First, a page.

Credit rating firm Fitch Ratings believes that trucking will see healthy but more modest growth in 2006 than it experienced this year. The firm said profit margins will likely increase as capacity continues to tighten somewhat, bringing even stronger growth in revenue than volume.
The U.S. economy (GDP) will grow 2.8% in 2006, compared with the full-year forecast for 2005 of 3.6% and actual 4.2% growth in 2004, Fitch said. In other words, the economy has been slowing, and trucking is set to do the same.
“As we sit in the here and now, in the fourth quarter, we’ve seen good, consistent business,” Todd Jadin, senior vp- operations for truckload carrier Schneider National told FleetOwner. “Anytime when you’re in a situation where demand exceeds capacity, you’re in a good position.”
In fact, in late November the Commerce Dept. revised its third-quarter GDP forecast to a seasonally adjusted annual rate of 4.2%, signaling a strong fourth quarter and some momentum going into 2006.
“The real concern is will this carry over to the first quarter,” Schneider’s Jadin said. “The fourth quarter is always the busiest and the first quarter is historically the slowest. It’s hard to predict if this near-term optimism will continue.” Examples of third-quarter slowing in the freight hauling sector include drops in rail carload and long-haul LTL, Fitch noted. The credit rating firm expects raw material shipments and factory volumes to flatten, as well as that of automotive-related commodities.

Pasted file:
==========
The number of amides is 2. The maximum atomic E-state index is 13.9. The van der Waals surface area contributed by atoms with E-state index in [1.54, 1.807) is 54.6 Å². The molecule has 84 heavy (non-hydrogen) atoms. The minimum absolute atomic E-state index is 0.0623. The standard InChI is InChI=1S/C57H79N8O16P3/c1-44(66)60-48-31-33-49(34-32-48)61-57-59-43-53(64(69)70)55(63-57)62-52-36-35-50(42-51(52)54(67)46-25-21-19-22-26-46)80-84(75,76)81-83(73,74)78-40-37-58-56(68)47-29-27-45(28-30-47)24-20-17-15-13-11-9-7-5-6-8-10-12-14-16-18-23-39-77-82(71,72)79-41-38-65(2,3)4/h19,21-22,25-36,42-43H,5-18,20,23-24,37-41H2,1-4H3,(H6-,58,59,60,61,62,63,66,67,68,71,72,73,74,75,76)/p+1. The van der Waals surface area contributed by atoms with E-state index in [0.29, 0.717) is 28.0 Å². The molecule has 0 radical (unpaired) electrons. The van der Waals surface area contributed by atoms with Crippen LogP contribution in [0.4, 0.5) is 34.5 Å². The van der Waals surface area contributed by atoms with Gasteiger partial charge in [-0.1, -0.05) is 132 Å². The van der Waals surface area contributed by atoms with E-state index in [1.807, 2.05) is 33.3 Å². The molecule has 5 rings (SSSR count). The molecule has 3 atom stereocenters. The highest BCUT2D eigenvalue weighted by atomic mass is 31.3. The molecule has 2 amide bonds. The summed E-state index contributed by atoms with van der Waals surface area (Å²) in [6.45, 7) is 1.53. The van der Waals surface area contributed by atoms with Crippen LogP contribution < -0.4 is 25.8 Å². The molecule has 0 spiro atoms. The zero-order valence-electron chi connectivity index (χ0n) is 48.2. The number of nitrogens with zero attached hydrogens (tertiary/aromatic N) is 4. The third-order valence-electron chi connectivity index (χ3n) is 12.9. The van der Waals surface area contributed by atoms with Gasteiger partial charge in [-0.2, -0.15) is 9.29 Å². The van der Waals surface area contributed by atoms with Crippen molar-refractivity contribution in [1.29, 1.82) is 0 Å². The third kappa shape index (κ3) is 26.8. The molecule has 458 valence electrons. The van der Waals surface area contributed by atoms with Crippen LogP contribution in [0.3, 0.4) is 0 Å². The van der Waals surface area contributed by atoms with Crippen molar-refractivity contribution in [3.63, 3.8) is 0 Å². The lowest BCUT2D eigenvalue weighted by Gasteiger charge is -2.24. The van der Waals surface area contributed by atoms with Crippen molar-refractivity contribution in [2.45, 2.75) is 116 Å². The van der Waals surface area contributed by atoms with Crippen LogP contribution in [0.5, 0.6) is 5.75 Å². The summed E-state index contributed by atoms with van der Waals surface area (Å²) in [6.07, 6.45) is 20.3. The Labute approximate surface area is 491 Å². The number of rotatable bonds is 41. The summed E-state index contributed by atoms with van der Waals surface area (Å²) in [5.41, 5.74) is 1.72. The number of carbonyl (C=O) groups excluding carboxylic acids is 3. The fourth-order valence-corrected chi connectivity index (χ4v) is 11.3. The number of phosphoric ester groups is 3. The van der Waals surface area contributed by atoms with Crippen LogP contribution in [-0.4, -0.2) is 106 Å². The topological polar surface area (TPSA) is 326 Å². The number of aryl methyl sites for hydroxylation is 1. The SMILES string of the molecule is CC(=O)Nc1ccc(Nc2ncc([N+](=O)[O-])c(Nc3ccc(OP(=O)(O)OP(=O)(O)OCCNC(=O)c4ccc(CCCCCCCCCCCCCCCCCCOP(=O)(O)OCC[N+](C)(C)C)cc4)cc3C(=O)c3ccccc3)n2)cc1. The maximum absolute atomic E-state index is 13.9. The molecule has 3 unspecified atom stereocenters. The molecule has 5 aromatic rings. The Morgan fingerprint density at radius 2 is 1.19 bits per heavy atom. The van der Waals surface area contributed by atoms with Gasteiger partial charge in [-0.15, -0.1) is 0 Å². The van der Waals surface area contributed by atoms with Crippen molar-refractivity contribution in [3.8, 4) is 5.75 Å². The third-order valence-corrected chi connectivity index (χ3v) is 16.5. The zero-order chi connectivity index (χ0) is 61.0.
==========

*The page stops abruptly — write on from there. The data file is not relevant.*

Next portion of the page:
However, there could be some regional strength in the automotive sector in the Southeast where foreign transplant factories are located, Fitch said. Additionally, construction-related commodities will accelerate in the Gulf Coast as rebuilding efforts following Hurricanes Katrina and Rita begin.
Intermodal shipments will continue to be strong, thanks to accelerating imports from China. Regional short-haul demand in the LTL sector is also strong as shippers look to truckers for just-in-time deliveries, Fitch said.
Shippers are expected to ramp up pricing pressure on haulers in 2006. Although pricing will remain strong, it will begin to moderate along with volumes. Shipping customers are paying more attention to the effect fuel surcharges are having on their overall shipping costs and will likely more actively negotiate the surcharge along with the base rate, said Fitch.
But tightening capacity will aggravate the driver shortage issue, Fitch said, as long-haul truckload carriers continue to offer higher wages to draw and retain drivers. The new hours-of-service rule may also increase labor costs.
Schneider’s Jadin agrees that the driver shortage will be a bigger issue in 2006.
“Longer-term the driver situation talked about for a number of years becomes of much greater concern,” Jadin said. “That’s the looming issue. If the economy continues to perk along, that exasperates the driver availability issue.”